Sputtering sales prompt Dan River plant closings
June 16, 2003-- Home Textiles Today,
Danville, VA — In the continuing retrenchment of the American textiles industry, and a shutdown in its overall capacity, Dan River Inc. said it will shutter two of its plants in the midst of a protracted slowdown in industry sales, laying off 630 workers.
Adding up $12 million in pre-tax restructuring charges — $10 million of it non-cash items — and fettered by the persistently weak retail environment, the diversified textiles producer said it expects to record a loss of about $13 million during the second quarter.
The plant closings are expected to be completed during the third quarter and are ultimately expected to save the company about $9 million a year.
Triggering the plant closings, sales in Dan River's big home fashions during April and May, the first two months of the second quarter, tumbled by 23 percent, or $16 million, chairman and ceo Joseph Lanier Jr., told investors in a conference call.
Spooked by the news — which takes place against the unsettling backdrop of a WestPoint Stevens bankruptcy and the ongoing financial collapse of Pillowtex Corp. — Wall Street and investors ran from Dan River stock, knocking it down by more than 20 percent when the news came out last Thursday, June 12.
Hard hit by the news of the plant closing, Dan River shares dropped by 20.8 percent, or 77 cents a share, to $2.93 from $3.70 the day before, in unusually heavy volume. More than 179,000 shares changed hands, more than six times the average daily volume of 29,590.
Affected in the capacity pull- back are a home fashions weaving plant in Greenville, SC, and a comforter sewing plant in Ft. Valley, GA. As demand recovers to more normalized levels, Dan River said, it will transfer production capacity from the closed facilities to other plants in Danville, VA, and Morven, NC, and source more product off-shore.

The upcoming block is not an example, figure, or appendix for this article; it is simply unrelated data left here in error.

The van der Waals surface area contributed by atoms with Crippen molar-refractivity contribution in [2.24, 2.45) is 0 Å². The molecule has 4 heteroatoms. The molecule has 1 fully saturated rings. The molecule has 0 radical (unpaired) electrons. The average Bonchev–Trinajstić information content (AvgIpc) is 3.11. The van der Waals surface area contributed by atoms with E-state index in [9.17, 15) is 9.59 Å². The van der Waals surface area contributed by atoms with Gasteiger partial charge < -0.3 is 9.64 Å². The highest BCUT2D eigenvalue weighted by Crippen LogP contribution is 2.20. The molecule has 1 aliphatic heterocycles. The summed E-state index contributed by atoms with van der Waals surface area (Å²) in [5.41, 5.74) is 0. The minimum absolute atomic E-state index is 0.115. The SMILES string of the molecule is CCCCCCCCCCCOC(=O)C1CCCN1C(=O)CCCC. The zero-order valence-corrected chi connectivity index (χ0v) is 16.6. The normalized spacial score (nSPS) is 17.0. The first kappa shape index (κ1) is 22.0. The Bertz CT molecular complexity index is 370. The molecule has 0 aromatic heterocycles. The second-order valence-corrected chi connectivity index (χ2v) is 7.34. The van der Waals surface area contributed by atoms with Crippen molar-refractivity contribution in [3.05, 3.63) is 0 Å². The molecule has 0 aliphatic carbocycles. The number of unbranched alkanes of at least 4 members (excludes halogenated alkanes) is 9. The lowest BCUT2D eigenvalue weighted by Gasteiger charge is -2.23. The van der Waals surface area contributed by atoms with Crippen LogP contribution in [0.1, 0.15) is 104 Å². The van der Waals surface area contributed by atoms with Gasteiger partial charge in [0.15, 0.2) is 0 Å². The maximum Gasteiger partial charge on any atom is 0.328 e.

Joseph L. Lanier Jr., chairman and ceo, blamed a crippling and broad-based retail environment for the plant closings. "Retailers, burdened with excess inventory due to lackluster sales, continue to adjust inventories by reducing their product intake." During a conference call, Lanier said that as sales slowed and stockpiles climbed at retail, "our customers have become very cautious," and have shut off the flow of re-orders. Wal-Mart, Sears, Kohl's and Linens 'n Things, said Lanier, all reported inventory levels that are nine to 28 percent higher than in the previous quarter.
The slowdown in retail sales, he noted, is both widespread and broad-based, affecting every channel of distribution, with department and specialty stores particularly hard hit. Even so, he emphasized, "We've not lost any customers, major programs or shelf space."
Putting even more pressure on Dan River's top line, said Lanier, Kmart, a major customer, postponed the roll-out of a new Martha Stewart program by a month. "This meant a four-to five-week period without reorders from them."
Going forward, Lanier said he expects only a gradual recovery at Dan River during the back half of the year. "We expect the company's financial results in the second half of 2003 to be somewhat of a mirror image of the first half. As the anticipated recovery in the economy occurs, we should experience a gradual improvement in our results over the last six months of the year." Striking a more upbeat note, he added, "While our financial results for the remainder of the year may be weaker than originally projected, we continue to expect to generate free cash flow and reduce debt."
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